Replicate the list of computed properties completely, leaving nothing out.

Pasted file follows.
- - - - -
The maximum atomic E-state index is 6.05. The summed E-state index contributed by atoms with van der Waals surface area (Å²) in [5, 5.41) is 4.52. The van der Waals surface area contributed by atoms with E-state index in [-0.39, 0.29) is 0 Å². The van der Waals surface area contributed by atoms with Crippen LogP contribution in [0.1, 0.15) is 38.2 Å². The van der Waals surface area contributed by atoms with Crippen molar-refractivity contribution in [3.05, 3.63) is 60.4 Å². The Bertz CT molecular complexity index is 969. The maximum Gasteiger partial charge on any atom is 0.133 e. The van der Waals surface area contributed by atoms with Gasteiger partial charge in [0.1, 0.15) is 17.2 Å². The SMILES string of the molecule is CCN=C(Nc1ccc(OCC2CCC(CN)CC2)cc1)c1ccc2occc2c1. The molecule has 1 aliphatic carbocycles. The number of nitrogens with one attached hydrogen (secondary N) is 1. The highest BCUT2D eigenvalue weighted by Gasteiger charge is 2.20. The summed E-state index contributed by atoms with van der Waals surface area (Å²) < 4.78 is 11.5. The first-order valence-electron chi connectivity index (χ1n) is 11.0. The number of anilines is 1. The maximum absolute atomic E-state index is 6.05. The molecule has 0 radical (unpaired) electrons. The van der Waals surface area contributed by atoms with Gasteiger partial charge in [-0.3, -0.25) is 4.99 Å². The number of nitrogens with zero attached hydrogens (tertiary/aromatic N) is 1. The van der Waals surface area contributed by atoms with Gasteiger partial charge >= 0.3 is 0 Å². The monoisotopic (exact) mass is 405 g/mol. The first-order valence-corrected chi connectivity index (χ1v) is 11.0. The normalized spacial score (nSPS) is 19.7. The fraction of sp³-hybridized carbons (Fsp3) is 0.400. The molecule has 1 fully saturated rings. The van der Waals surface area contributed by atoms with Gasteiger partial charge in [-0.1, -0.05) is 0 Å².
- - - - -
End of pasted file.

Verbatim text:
The maximum atomic E-state index is 6.05. The summed E-state index contributed by atoms with van der Waals surface area (Å²) in [5, 5.41) is 4.52. The van der Waals surface area contributed by atoms with E-state index in [-0.39, 0.29) is 0 Å². The van der Waals surface area contributed by atoms with Crippen LogP contribution in [0.1, 0.15) is 38.2 Å². The van der Waals surface area contributed by atoms with Crippen molar-refractivity contribution in [3.05, 3.63) is 60.4 Å². The Bertz CT molecular complexity index is 969. The maximum Gasteiger partial charge on any atom is 0.133 e. The van der Waals surface area contributed by atoms with Gasteiger partial charge in [0.1, 0.15) is 17.2 Å². The SMILES string of the molecule is CCN=C(Nc1ccc(OCC2CCC(CN)CC2)cc1)c1ccc2occc2c1. The molecule has 1 aliphatic carbocycles. The number of nitrogens with one attached hydrogen (secondary N) is 1. The highest BCUT2D eigenvalue weighted by Gasteiger charge is 2.20. The summed E-state index contributed by atoms with van der Waals surface area (Å²) < 4.78 is 11.5. The first-order valence-electron chi connectivity index (χ1n) is 11.0. The number of anilines is 1. The maximum absolute atomic E-state index is 6.05. The molecule has 0 radical (unpaired) electrons. The van der Waals surface area contributed by atoms with Gasteiger partial charge in [-0.3, -0.25) is 4.99 Å². The number of nitrogens with zero attached hydrogens (tertiary/aromatic N) is 1. The van der Waals surface area contributed by atoms with Gasteiger partial charge >= 0.3 is 0 Å². The monoisotopic (exact) mass is 405 g/mol. The first-order valence-corrected chi connectivity index (χ1v) is 11.0. The normalized spacial score (nSPS) is 19.7. The fraction of sp³-hybridized carbons (Fsp3) is 0.400. The molecule has 1 fully saturated rings. The van der Waals surface area contributed by atoms with Gasteiger partial charge in [-0.1, -0.05) is 0 Å².